Graphic Arts As Literature


Marvel’s mutants
‘Reload’ for futures

If you're an X-Men fan, this month was either an X-citing month, or an X-cruciating one. It was "X-Men: Reload," a revamp of the entire mutant line at Marvel Comics. Part or all of the creative teams were changed on titles such as:

» "Uncanny X-Men," sticking with veteran writer Chris Claremont, who revitalized both the title and the franchise back in the 1970s, and now including fan favorite illustrator Alan Davis. Claremont's previous title "X-Treme X-Men" has stopped publication.

» "X-Men" (formerly "New X-Men" written by Grant Morrison), with the team of Chuck Austen/Salvador Larroca (who was doing "Uncanny X-Men") for the revamped title's first three months, and afterward, the always excellent British fantasist Warren Ellis is rumored to take over.

» "Weapon X," featuring the ever-popular Wolverine and done by the team of Frank Tieri/Tom Mandrake.

» "Exiles," a title that follows the time-hopping adventures of a group of auxiliary mutants that was at its best when Judd Winick was writing the title. Now it's just plugging away with Tony Bedard and Mizuki Sakakibara.

» "New Mutants" has been morphed into "New X-Men, Vol. 2," following essentially the same cast as students at Prof. Charles Xavier's school, with the writing team of Nunzio DeFilippis and Christina Weir, whose work was better known associated with the indie Oni Press, and penciller Randy Green.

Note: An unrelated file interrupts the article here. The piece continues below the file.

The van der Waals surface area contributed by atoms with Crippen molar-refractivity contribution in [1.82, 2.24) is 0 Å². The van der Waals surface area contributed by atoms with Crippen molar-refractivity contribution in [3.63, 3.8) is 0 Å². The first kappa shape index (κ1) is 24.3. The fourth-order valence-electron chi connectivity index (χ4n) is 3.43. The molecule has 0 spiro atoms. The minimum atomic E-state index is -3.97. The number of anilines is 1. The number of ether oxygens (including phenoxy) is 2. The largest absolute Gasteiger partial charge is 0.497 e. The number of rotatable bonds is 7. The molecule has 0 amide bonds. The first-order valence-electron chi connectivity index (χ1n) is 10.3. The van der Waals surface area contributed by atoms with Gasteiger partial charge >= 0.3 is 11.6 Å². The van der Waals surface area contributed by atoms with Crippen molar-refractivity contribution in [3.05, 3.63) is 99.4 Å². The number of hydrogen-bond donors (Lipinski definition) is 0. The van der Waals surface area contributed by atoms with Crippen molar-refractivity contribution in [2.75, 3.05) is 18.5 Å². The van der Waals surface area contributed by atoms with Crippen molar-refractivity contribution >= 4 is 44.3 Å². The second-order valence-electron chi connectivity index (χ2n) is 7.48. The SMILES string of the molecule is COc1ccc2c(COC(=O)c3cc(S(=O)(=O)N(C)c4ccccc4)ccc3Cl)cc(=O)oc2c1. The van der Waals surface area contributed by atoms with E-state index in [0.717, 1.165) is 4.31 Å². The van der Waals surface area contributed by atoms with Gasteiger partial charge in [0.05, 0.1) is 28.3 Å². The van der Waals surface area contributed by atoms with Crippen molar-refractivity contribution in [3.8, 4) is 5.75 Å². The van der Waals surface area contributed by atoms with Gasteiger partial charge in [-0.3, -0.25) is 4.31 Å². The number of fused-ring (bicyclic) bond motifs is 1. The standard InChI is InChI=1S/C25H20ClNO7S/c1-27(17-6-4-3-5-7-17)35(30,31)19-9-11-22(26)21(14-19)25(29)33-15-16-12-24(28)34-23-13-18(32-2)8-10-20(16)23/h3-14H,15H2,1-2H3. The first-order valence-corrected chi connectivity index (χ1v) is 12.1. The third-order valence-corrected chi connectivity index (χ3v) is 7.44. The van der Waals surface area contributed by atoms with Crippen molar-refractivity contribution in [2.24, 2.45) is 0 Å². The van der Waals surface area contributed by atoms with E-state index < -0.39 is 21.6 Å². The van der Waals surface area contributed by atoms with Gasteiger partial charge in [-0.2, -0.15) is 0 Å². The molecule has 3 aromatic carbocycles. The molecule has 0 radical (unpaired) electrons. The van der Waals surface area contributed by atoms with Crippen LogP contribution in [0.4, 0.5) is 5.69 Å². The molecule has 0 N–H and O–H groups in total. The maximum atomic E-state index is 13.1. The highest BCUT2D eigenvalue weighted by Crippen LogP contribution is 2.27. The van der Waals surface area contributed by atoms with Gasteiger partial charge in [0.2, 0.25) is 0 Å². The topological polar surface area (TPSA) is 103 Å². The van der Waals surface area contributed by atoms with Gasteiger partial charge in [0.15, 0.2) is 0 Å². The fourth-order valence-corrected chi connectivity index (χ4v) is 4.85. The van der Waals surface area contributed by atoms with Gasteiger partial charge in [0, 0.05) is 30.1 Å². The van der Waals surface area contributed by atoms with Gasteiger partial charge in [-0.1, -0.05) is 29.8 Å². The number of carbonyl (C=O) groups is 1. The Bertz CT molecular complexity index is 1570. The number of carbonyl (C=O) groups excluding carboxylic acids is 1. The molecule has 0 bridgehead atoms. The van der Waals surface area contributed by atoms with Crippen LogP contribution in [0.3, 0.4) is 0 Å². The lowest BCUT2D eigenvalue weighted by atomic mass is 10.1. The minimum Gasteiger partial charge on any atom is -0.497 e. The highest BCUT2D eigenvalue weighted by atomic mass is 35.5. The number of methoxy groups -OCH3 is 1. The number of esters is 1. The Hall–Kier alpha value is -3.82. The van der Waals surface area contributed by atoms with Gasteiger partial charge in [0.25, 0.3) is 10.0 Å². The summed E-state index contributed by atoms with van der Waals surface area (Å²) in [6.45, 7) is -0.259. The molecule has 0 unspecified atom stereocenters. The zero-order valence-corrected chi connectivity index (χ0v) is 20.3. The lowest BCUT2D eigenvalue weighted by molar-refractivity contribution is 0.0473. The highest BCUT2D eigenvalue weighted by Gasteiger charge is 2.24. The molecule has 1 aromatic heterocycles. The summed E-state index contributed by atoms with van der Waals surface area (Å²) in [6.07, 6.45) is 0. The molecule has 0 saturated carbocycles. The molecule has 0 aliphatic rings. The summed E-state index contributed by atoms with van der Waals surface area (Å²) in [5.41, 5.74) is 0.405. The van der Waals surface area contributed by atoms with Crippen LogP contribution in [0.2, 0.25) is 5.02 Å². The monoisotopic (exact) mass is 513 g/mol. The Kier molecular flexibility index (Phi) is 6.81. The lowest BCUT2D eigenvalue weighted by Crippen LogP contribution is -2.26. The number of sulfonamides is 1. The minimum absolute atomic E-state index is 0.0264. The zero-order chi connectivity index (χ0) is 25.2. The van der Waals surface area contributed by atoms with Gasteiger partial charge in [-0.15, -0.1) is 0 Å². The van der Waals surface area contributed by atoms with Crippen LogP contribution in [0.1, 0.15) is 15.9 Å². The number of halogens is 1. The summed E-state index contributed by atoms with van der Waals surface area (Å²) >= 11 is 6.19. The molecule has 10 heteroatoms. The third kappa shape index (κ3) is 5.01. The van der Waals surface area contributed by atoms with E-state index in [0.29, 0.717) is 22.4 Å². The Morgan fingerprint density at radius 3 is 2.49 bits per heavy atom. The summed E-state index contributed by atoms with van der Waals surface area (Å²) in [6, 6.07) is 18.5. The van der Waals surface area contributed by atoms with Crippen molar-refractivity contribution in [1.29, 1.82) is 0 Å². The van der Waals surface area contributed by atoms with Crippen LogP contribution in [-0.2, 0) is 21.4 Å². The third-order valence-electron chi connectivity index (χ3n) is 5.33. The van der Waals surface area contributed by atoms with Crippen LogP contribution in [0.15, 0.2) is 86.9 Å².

» "X-Statix" is the lone exception. It's the only title that, thankfully, didn't change its team of Peter Milligan and Mike Allred, keeping the original creators on one of the more entertaining and media-savvy comic book titles around that just so happens to involve mutants.

The new "Reload" titles include:

» "Excalibur" (Claremont/Aaron Lopresti): Older fans often fondly recall the original book of this title, which followed a mutant team in England. Fuggedaboudit. This book is about Xavier trying to revive the now-dead Genosha, the all-mutant island nation that was annihilated by Sentinels a while back.

» "District X" (David Hine/David Yardin): Cop shows are all the rage on TV, so it only follows that Marvel will put its ex-cop X-Man, Bishop, to use. He'll patrol "Mutant Town," an inner-city enclave of down-and-out mutants with mostly useless superpowers.

But the piece de resistance is last week's release of:

» "Astonishing X-Men": What's really astonishing about this superhero book is its writer: "Buffy the Vampire Slayer" creator Joss Whedon. Combined with a top-notch illustrator in John Cassaday, it's pure X-tacy. Plus, the release of the title certainly brought out the serious collectors out of the woodwork, as the debut issue came out with three variant covers.

Find all of this confusing? Happily, Marvel is also publishing "The Official Handbook to the Marvel Universe: X-Men 2004," which should be helpful.

Also, the characters will be easy to tell apart, as Marvel has promised the return of individual Spandex costumes (instead of the leather gear the X-people have been sporting since the first movie debuted). As to the whys and wherefores, X-editor Mike Marts told "Worlds of Westfield" magazine:

"We're starting over with new, accessible story arcs, that people can understand, and don't have to worry about 30 or 35 years of ... history to catch up on. We're trying to provide everyone with a nice jumping-on point."


Vegas Experience / Nancy McCord


Artists are invited to submit comic strips that reflect life in Hawaii for publication in "Strip Show." Send work to Honolulu Star-Bulletin, 7 Waterfront Plaza, Suite 210, Honolulu 96813; or email

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